Hatcher Through the Years

1969

Josephine and Harold Hatcher retire to Spartanburg, South Carolina, from Indianapolis, Indiana, to be closer to family and enjoy the seasonal changes that make gardening a delightful endeavor. The Hatchers purchase a home with a small lot on Briarwood Road on the west side of town and see great potential among the tall pines, mature hardwoods, and bucolic streams.

Harold purchases three acres behind his lot and converts the worn-out cotton fields into usable garden land. The Hatchers spend most of their spare time filling eroded gullies, amending the soil, building paths and ponds, and planting over 10,000 trees, shrubs, and flowers.

1970s

As the garden continues to grow, members of the Spartanburg Men’s Garden Club, the Spartanburg Garden Club Council, Spartanburg Community College, and the Unitarian Universalist Church are intrigued by the Hatchers’ vision and began to volunteer their time and resources to support the garden’s development.

The Hatchers obtain additional adjacent property, and join their team of volunteers to establish trails, ponds, and additional foliage. They also add a gazebo, a wildflower garden, and new flower beds.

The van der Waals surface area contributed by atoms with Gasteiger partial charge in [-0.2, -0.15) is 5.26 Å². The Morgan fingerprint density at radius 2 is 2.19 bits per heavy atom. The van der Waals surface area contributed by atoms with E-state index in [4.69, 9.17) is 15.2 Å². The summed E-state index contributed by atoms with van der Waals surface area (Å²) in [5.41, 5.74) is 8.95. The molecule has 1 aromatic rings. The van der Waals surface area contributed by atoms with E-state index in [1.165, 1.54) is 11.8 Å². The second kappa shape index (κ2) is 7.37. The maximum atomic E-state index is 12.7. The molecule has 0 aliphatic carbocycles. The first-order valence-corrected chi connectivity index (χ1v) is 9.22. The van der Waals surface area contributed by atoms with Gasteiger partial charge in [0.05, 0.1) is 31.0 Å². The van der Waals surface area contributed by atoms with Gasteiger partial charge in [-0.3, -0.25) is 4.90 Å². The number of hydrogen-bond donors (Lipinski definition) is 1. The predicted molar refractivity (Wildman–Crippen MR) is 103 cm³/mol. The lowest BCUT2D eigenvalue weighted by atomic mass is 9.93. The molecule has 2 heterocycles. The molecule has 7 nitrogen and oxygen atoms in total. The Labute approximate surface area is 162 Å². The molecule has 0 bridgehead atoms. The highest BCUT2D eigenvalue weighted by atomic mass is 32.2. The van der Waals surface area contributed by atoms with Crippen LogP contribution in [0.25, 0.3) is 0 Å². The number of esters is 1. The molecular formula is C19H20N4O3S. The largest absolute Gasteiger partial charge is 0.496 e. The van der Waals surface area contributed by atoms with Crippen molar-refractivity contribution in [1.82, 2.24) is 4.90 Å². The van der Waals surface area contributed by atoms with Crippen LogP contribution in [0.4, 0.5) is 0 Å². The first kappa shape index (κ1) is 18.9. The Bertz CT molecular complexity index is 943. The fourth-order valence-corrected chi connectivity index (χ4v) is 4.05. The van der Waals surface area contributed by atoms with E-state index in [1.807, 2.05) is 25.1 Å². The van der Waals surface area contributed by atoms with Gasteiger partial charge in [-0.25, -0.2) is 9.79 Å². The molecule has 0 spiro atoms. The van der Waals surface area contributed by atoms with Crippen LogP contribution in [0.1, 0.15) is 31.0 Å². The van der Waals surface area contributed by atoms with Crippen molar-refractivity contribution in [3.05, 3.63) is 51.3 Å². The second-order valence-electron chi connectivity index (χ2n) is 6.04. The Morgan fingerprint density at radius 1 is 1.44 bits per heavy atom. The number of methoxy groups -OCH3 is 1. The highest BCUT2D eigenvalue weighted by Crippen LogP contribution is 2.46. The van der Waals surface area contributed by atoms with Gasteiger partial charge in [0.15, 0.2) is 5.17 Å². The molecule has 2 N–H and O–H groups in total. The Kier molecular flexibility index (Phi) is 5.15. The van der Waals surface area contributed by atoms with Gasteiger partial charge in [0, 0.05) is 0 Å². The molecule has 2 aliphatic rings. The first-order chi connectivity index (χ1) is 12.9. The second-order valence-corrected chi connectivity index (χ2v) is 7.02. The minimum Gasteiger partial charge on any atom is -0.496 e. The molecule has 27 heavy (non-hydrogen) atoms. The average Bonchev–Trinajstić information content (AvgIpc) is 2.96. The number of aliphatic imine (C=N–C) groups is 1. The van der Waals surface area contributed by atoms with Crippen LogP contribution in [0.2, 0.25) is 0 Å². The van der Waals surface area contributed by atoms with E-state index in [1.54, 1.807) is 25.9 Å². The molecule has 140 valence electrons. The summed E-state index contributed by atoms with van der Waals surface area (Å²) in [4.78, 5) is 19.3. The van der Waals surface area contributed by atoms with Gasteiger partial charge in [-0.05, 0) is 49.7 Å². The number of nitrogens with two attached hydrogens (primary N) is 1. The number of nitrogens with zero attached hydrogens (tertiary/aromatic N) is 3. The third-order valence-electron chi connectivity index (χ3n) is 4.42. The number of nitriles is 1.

1980s

The Hatchers’ garden begins to attract attention as word spreads about this beautiful woodland sanctuary. The garden becomes a public haven for Spartanburg families to enjoy.

In 1987, at the age of 80, Harold gives the garden permanent protection by donating the property to The Spartanburg County Foundation. Ownership is transferred, a board is established, and 501(c)(3) non-profit status is acquired, thus assuring the garden’s continuity. The garden is officially named Hatcher Garden and Woodland Preserve with the Hatchers’ blessings.

As Josephine’s health becomes fragile, Harold continues to work in the garden every day, directing its progress with the addition of a gardening shed, pavilion area, and parking lot.

1999

Josephine Hatcher succumbs to health problems and Harold restores the wildflower area in her honor.

HH History - Harold removing plant from pot.jpg

2003

Harold Hatcher passes away at the age of 96. The ashes of both Hatchers are scattered in the garden to which they have dedicated their hearts and lives.

TODAY

The Hatchers’ creative vision continues to educate and inspire all who enter these gardens. Hatcher Garden and Woodland Preserve stands as a testament to the power of partnerships and the integrity of community support.